The grinding wheel and tool are held by a robot manipulator shown in FIG. 14. The tool suspension system shown in FIG. 1 represents the resultant characteristics of a robot arm and an end-effector which couples the grinding tool to the tip of the robot arm.

In general, stiffness matrices of multi-axis mechanical systems have principal axes along which the stiffness is decoupled and can be represented by individual springs. Although the principal axes for damping are generally not coincident with those for stiffness, this will be assumed here for simplicity. Thus, the resultant characteristics can be represented in FIG. 1 by two springs and two dampers k.sub.p, k.sub.q and b.sub.p, b.sub.q, directed along the principal directions p and q accordingly. The p and q directions are orthogonal and the origin of the O-pq coordinate frame is coincident with that of the O-xy frame. The coordinates, p(t) and q(t) (not shown in the Figures), represent the deflections of the grinding wheel from its desired position in the p and q directions. The angle .alpha. (FIG. 1) represents the rotation of the O-pq coordinate frame relative to the O-xy frame and will be referred to hereinafter as the "structural stiffness orientation". The spring constants k.sub.p, k.sub.q and the structural stiffness orientation .alpha. are the primary tool suspension design parameters. These parameters are optimized through their effect upon the grinding performance.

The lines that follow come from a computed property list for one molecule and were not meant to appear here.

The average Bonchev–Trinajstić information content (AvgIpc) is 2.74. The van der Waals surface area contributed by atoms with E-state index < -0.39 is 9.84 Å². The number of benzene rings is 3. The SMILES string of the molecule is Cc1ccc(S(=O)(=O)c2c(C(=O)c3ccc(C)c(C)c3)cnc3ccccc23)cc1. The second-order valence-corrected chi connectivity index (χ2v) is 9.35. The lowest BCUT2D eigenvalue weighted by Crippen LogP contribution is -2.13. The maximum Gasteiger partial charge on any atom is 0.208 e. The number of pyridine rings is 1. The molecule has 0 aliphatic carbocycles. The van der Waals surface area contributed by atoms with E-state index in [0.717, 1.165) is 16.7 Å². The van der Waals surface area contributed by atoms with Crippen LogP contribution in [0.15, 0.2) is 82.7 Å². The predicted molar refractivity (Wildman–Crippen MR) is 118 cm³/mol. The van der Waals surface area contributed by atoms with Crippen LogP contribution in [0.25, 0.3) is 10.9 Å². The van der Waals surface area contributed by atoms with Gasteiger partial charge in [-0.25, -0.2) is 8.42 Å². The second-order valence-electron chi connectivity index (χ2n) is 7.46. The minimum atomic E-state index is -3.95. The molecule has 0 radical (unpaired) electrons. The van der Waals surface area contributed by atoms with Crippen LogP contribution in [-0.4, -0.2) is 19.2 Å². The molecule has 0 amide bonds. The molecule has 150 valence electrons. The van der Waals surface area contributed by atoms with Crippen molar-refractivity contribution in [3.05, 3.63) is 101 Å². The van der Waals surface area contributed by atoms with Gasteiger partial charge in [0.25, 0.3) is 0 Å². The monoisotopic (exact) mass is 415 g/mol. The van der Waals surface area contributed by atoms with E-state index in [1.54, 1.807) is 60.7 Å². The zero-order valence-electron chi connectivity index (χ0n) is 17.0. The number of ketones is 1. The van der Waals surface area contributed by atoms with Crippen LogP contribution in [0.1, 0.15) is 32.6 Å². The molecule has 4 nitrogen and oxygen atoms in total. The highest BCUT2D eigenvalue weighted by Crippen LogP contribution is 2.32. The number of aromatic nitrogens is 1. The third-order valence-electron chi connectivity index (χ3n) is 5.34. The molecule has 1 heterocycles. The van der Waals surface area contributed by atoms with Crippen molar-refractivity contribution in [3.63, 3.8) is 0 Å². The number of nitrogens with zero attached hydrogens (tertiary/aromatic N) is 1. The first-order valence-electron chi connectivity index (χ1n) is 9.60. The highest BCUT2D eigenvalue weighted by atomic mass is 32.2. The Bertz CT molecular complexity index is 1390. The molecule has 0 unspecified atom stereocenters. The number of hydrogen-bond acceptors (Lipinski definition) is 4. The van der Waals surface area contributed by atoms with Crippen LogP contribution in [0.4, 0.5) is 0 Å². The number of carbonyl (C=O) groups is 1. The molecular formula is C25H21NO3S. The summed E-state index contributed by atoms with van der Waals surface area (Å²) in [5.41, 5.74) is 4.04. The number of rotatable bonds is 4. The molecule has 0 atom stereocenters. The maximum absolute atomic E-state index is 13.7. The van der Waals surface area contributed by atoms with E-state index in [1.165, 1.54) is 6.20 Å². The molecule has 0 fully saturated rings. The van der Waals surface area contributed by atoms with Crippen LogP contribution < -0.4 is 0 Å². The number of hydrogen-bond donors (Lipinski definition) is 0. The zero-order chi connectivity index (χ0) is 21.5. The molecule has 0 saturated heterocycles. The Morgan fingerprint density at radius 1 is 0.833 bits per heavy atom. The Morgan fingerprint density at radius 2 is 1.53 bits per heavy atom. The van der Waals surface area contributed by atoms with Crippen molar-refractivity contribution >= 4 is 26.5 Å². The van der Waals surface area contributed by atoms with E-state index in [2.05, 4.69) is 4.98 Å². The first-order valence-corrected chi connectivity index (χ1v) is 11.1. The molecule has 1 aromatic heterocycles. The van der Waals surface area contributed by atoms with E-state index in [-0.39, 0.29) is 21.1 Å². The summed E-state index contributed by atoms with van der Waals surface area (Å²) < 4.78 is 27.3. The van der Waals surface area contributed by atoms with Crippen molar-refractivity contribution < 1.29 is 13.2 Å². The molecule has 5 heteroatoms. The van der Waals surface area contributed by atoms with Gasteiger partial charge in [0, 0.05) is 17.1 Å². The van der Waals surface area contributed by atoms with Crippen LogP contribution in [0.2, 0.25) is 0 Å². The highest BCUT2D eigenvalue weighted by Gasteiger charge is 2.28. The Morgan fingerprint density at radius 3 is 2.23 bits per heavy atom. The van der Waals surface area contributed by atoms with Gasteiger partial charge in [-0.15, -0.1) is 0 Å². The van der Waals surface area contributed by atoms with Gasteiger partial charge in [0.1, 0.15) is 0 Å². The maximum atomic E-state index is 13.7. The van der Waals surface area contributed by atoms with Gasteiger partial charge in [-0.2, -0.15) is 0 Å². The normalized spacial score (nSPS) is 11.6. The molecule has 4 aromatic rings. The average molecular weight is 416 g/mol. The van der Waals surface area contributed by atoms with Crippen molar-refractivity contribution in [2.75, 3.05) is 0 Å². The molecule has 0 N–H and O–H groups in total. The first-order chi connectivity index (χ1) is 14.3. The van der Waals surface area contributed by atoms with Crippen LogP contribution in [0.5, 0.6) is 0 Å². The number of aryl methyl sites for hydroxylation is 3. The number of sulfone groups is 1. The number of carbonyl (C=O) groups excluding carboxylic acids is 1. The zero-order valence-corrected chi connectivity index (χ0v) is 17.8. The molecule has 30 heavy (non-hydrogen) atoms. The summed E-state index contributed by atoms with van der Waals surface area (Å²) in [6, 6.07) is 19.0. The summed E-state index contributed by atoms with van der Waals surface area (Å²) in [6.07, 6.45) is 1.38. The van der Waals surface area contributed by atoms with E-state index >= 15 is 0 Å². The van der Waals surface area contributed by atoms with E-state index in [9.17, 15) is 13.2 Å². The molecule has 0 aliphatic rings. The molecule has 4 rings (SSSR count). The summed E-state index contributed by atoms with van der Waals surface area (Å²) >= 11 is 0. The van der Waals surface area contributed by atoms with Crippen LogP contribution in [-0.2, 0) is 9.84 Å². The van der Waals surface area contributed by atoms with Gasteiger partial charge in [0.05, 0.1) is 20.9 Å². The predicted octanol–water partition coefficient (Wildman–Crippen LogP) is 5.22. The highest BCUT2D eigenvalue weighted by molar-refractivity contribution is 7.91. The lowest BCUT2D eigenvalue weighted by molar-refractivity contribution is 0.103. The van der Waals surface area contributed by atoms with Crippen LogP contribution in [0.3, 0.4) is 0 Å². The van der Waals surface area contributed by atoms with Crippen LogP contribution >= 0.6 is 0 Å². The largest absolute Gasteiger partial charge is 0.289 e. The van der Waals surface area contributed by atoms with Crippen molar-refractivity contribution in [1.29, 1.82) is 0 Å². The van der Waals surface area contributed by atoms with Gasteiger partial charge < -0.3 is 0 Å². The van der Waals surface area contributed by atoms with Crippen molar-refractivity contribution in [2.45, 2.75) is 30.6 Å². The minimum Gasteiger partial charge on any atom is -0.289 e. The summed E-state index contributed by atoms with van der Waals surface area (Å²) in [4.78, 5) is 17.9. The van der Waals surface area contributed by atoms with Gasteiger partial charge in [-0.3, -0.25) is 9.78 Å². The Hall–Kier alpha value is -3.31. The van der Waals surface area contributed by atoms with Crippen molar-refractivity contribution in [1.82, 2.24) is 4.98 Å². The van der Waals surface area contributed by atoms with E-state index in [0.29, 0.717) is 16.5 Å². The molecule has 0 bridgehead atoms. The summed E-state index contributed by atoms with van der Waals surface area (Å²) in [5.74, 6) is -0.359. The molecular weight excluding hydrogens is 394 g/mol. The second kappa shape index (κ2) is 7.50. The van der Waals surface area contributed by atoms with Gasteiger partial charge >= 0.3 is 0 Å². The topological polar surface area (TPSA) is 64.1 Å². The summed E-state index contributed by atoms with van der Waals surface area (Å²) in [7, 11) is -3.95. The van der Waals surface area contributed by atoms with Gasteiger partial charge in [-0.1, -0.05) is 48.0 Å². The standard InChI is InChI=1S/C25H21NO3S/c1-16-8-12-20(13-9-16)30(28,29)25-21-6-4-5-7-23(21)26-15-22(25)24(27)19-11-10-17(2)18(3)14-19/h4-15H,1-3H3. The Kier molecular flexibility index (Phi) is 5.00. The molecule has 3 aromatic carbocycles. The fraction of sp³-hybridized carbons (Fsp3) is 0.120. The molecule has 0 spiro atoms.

First, the dynamic behavior of the tool suspension system was considered. Let m be the mass of the grinding tool or wheel, then the equations of motion of the tool suspension system in the principal directions are given by

mp+b.sub.p p+k.sub.p p=f.sub.q

mq+b.sub.q q+k.sub.q q=f.sub.q (1)

where f.sub.p and f.sub.q are the components of the forces acting on the grinding wheel in the p and q directions respectively.

The reaction force, F, acts upon the wheel during grinding. This reaction force has components in both the normal, y, and tangential, x, directions which are represented by F.sub.n and F.sub.t, respectively. The relationship between these components is given by

F.sub.t =.mu.F.sub.n, .mu.=tan .theta. (2)

where .mu. is similar to a friction coefficient. The coefficient .mu. is assumed constant for simplification. This is equivalent to assuming a constant force angle, .theta.. This approximation is only made in the simulations and in no way limits the applications of this invention.